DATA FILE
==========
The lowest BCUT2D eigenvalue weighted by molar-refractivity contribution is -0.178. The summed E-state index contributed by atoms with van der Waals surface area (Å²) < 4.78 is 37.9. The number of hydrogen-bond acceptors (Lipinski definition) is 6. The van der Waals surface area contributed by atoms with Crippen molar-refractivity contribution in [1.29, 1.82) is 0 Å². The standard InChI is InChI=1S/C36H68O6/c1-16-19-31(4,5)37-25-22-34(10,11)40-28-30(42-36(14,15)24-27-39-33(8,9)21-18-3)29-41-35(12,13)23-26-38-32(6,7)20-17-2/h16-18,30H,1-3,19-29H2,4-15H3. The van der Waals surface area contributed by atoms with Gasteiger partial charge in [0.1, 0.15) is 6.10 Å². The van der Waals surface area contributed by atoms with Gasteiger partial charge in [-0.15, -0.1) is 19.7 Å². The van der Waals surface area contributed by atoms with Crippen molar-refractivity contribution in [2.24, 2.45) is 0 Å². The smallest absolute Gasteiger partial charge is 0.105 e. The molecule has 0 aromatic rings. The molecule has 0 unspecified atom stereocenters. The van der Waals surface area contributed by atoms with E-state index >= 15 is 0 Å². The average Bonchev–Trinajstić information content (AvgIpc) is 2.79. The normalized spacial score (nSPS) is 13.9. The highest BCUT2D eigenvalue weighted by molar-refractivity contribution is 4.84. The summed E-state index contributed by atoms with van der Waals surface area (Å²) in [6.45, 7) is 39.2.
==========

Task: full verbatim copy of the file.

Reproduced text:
The lowest BCUT2D eigenvalue weighted by molar-refractivity contribution is -0.178. The summed E-state index contributed by atoms with van der Waals surface area (Å²) < 4.78 is 37.9. The number of hydrogen-bond acceptors (Lipinski definition) is 6. The van der Waals surface area contributed by atoms with Crippen molar-refractivity contribution in [1.29, 1.82) is 0 Å². The standard InChI is InChI=1S/C36H68O6/c1-16-19-31(4,5)37-25-22-34(10,11)40-28-30(42-36(14,15)24-27-39-33(8,9)21-18-3)29-41-35(12,13)23-26-38-32(6,7)20-17-2/h16-18,30H,1-3,19-29H2,4-15H3. The van der Waals surface area contributed by atoms with Gasteiger partial charge in [0.1, 0.15) is 6.10 Å². The van der Waals surface area contributed by atoms with Gasteiger partial charge in [-0.15, -0.1) is 19.7 Å². The van der Waals surface area contributed by atoms with Crippen molar-refractivity contribution in [2.24, 2.45) is 0 Å². The smallest absolute Gasteiger partial charge is 0.105 e. The molecule has 0 aromatic rings. The molecule has 0 unspecified atom stereocenters. The van der Waals surface area contributed by atoms with E-state index >= 15 is 0 Å². The average Bonchev–Trinajstić information content (AvgIpc) is 2.79. The normalized spacial score (nSPS) is 13.9. The highest BCUT2D eigenvalue weighted by molar-refractivity contribution is 4.84. The summed E-state index contributed by atoms with van der Waals surface area (Å²) in [6.45, 7) is 39.2.